“Ah yes. My first cold sleep must’ve erased some memories. And then we found the Bowl of Heaven.” He beckoned to the finger snakes, which came snuggling up. Comfort animals. They purred and murmured and wriggled.
“Yes, that must have been what passed across the face of Excel- sius. A momentary lineup. A half Dyson sphere capable of travel- ing between stars, halfway en route to Glory. Are you wondering how that affects your mission?”
“Not really,” Redwing said, though he was. He had long ago learned that the Artilect system liked to be baited a bit. The computer minds liked talking to other, different minds, just like humans with their pets. He really should have warmed up an ordi- nary house cat to keep him company on this long, careful approach- ing maneuver to the Glory system.
“Your bargain with the Ice Minds allowed you a colony on the Bowl. We must remark that this negotiation was a major achieve- ment of your captaincy. We could not have managed it.”
“I’d never have let you try.”
“Touché!—a word appropriate from a sword sport, as I gather from one of those older languages, pre-Anglish.”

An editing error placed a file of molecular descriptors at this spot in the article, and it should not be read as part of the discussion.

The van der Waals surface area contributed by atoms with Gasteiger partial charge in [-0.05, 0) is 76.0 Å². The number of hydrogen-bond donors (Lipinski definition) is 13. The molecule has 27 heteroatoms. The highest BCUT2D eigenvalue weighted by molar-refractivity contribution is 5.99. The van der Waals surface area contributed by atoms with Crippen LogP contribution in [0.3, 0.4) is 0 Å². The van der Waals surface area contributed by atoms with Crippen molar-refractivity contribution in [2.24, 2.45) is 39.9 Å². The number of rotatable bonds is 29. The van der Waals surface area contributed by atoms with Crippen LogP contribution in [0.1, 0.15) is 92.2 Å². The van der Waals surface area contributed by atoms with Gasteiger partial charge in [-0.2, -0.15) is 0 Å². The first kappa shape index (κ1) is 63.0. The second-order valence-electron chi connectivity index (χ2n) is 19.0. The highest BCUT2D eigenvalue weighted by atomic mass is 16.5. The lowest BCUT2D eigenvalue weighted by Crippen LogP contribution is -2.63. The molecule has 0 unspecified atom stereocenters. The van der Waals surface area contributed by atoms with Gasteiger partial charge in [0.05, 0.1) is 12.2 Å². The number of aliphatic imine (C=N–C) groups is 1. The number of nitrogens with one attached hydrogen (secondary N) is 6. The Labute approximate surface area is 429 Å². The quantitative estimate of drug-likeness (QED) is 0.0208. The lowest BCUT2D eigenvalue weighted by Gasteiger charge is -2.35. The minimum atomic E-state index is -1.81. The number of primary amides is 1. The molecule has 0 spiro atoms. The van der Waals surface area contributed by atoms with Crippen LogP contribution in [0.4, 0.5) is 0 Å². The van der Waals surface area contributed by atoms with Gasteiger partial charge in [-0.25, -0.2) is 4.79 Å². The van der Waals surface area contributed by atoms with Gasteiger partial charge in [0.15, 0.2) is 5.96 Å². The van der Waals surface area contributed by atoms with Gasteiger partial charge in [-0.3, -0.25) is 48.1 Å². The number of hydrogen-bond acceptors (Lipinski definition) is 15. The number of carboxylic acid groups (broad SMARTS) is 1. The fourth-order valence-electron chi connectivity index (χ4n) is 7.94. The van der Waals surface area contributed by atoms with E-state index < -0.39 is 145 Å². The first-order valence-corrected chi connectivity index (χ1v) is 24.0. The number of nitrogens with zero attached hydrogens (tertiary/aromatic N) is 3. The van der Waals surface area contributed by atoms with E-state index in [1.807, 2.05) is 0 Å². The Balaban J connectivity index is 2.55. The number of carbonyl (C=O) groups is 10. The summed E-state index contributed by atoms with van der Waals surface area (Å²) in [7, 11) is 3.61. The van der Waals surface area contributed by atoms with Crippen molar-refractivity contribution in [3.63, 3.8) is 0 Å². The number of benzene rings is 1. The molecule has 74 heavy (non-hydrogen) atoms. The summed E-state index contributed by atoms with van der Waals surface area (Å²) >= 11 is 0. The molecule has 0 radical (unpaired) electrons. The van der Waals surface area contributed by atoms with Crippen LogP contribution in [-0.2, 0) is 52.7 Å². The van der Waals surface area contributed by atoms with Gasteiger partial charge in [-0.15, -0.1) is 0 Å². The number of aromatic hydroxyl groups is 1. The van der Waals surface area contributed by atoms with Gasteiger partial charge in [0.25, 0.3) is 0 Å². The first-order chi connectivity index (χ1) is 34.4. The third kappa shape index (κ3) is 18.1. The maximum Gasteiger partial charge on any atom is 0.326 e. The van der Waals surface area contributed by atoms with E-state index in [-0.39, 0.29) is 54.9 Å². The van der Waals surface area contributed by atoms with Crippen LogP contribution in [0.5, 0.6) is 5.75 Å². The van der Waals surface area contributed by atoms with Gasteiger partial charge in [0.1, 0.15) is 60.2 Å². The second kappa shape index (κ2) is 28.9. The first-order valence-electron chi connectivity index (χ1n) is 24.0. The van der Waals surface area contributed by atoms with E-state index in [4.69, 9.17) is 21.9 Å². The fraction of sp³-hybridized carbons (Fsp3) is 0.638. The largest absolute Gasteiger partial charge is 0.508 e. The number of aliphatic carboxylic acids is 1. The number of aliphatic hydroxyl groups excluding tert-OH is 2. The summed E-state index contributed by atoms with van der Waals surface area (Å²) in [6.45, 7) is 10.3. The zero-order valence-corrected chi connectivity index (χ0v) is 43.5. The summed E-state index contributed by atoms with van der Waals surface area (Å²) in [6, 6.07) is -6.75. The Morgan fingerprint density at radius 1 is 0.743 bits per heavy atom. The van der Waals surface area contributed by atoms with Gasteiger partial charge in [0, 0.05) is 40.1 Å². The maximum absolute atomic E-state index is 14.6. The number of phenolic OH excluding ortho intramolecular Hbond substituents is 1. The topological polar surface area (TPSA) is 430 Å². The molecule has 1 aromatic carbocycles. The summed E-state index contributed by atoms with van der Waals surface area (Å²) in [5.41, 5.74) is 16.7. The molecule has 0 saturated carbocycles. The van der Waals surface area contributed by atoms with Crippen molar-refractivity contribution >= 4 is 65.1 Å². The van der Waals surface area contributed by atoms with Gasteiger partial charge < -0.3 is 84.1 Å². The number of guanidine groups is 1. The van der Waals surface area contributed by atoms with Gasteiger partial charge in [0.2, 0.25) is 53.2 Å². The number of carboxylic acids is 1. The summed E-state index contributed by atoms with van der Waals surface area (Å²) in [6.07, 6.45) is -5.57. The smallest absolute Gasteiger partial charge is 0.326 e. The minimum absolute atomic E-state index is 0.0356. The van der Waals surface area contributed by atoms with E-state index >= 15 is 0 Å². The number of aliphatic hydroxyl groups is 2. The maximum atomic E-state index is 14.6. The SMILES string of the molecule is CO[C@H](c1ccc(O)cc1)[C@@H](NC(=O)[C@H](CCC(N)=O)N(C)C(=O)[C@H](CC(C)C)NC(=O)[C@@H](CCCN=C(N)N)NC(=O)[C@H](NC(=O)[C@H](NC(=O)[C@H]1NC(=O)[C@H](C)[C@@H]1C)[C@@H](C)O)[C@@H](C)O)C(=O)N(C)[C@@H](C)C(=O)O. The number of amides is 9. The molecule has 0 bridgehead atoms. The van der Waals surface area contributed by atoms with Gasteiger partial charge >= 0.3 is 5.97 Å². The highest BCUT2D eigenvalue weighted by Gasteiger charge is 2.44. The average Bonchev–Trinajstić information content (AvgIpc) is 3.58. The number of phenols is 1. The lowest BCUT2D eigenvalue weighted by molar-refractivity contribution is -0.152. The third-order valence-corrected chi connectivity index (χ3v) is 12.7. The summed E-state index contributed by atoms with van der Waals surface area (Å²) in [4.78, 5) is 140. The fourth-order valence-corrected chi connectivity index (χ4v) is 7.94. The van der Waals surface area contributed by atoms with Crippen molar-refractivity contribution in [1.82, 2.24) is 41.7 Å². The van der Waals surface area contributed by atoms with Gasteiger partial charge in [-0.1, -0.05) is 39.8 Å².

“You’re more like beginner lieutenants here, y’know.”
“Sadly, yes. Despite our considerable effort and time spent studying your human culture, carried out while true humans sleep aboard our craft.”
“Study all you want, you’ve got all of human culture and his- tory in your memory banks somewhere. Doesn’t replace direct ex- perience. I got to be a captain by hook, crook, and craft.”
“True, so. You left more than half your colonists there on the Bowl, revived from cold sleep and not where they had been prom- ised. They were a bit miffed. You pointed out that they were get- ting a territory many millions of times larger than a simple planet could offer. This helped. You agreed to run ahead of the Bowl, to contact Glory before the Bowl passes nearby. SunSeeker is not a little ship, but it may be less frightening to the Glory folk than a structure bigger than Venus’s orbit, inhabited by a trillion highly varied intelligent entities, and bringing its own sun.”